San José, Costa Rica, since 1956
Crime Beat

Costa Rica's Northern Zone to get more police to fight crime wave

A spike in violent crimes and robberies in Costa Rica’s Northern Zone prompted Public Security Minister Gustavo Mata Vega on Friday to promise local residents an increased police presence in the area.

Mata visited the Alajuela cantons of Guatuso and Upala, and Tilarán, in Guanacaste. Locals in these northern communities are increasingly concerned by rising crime, particularly assaults, robberies, drug trafficking and cattle theft.

The spike in crime prompted the Public Security Ministry at the end of last year to increase the number of police officers and other resources in the area. The ministry also sent 12 additional motorcycles and 11 ATVs to increase patrols, specifically at the border with Nicaragua.

On Friday morning, residents in Guatuso urged the minister to step up patrols to stop drug trafficking and cattle theft. Mata promised more checkpoints on local roads and said he would return to the area in January to evaluate progress.

That afternoon, Mata met with city officials and citizens in Upala, who asked for better infrastructure at local police precincts.

Mata then traveled to Tilarán, where residents voiced concerns about a recent increase in drug trafficking, assaults and robberies of homes and businesses. The minister said he would send more officers and coordinate with Drug Control Police and Judicial Investigation Police to implement joint strategies to tackle the problem.

Crime wave

The Northern Zone’s crime wave has been a concern for over a year, but it was particularly nasty in August. During the weekend of Aug. 21-23 residents of San Carlos in Alajuela were hit by four violent robberies.

The first occurred in the early hours of Friday, Aug. 21, when an armed gang stole ₡3 million ($5,550) from a supermarket in Ciudad Quesada. That same day armed assailants also hit another supermarket in the nearby community of Cutris.

The next day, a gang attacked a pizzeria in Ciudad Quesada, making off with ₡500,000 ($925) in cash and personal belongings from the business and its patrons.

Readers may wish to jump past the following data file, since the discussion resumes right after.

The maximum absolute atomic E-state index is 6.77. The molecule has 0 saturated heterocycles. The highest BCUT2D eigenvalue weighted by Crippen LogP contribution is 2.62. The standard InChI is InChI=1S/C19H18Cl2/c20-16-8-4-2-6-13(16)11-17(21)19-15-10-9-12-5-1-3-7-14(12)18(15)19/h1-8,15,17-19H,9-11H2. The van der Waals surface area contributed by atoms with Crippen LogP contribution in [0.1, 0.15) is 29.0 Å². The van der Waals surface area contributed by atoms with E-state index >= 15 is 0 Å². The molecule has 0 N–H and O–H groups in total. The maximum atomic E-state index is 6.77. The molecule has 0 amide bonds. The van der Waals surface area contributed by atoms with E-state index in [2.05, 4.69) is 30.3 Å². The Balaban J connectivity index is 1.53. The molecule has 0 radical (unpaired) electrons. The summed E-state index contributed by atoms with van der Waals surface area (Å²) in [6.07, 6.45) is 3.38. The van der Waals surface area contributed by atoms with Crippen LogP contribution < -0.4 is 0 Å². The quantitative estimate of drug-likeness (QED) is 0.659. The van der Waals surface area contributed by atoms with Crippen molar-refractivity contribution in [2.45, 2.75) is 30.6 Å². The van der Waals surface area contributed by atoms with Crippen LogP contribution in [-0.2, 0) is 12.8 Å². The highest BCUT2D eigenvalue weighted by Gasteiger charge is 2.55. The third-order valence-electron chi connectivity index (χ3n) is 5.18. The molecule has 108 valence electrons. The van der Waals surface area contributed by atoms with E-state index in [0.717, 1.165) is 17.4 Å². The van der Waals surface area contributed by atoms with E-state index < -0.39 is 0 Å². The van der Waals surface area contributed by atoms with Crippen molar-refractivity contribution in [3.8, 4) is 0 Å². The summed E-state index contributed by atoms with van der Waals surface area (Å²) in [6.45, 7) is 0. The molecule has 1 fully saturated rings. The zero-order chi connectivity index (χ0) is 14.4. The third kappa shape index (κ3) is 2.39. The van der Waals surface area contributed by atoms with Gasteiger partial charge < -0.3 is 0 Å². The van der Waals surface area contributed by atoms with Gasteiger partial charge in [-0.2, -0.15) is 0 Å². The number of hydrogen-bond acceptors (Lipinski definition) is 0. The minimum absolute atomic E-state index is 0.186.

Also that Saturday, a family in the community of Cuestillas reported that a group of assailants entered their home during a party and stole ₡1.5 million ($2,700) in cash and appliances.

On Sunday, Aug. 23, five men wearing masks and wielding guns and knives forced their way into another home, injuring several family members. They took several appliances and ₡1 million ($1,850) in cash.

National Police officers so far have arrested three suspects in the Cuestillas case, and one in the Cutris supermarket case. Cops caught that suspect while he was driving a motorcycle that had been reported stolen the day before the assault.

Contact L. Arias at larias@ticotimes.net

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otrodia

It’s a sham! Why put so much effort into more police when the real problem is at the judicial level. The police know who the thieves are more often than not and when they actually do apprehend them, they go through the system and either get bounced back out onto the street within 2-24 hours before they even see a judge, and if they do find themselves facing a judge, they will get off for some stupid technicality. This country does not believe in incarceration of thievery, home invasion, or breaking and entering. Someone has to be killed before the bad guys see themselves in jail. We need more honest judges and more prisons and more so, we need some kind of rehabilitation for the criminals. Even after incarceration, they go back to what they know and have done because they haven’t been taught an alternative.

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zzzzz

i believe that there is good will on the part of the police and these new measures will bare fruit.
I am wondering, however, if there is an effort on the part of Nicaragua and Costa Rica to help each other regarding cross border movement and trafficking prevention information and tracking of suspects and merchandise.
For example would Nicaragua care if people smuggle (could be sub-standard) meat into Costa Rica since such a thing is actually a net benefit to Nicaragua in a simplistic way but in the big picture, of course, it erodes social cohesion and perpetuates criminality.

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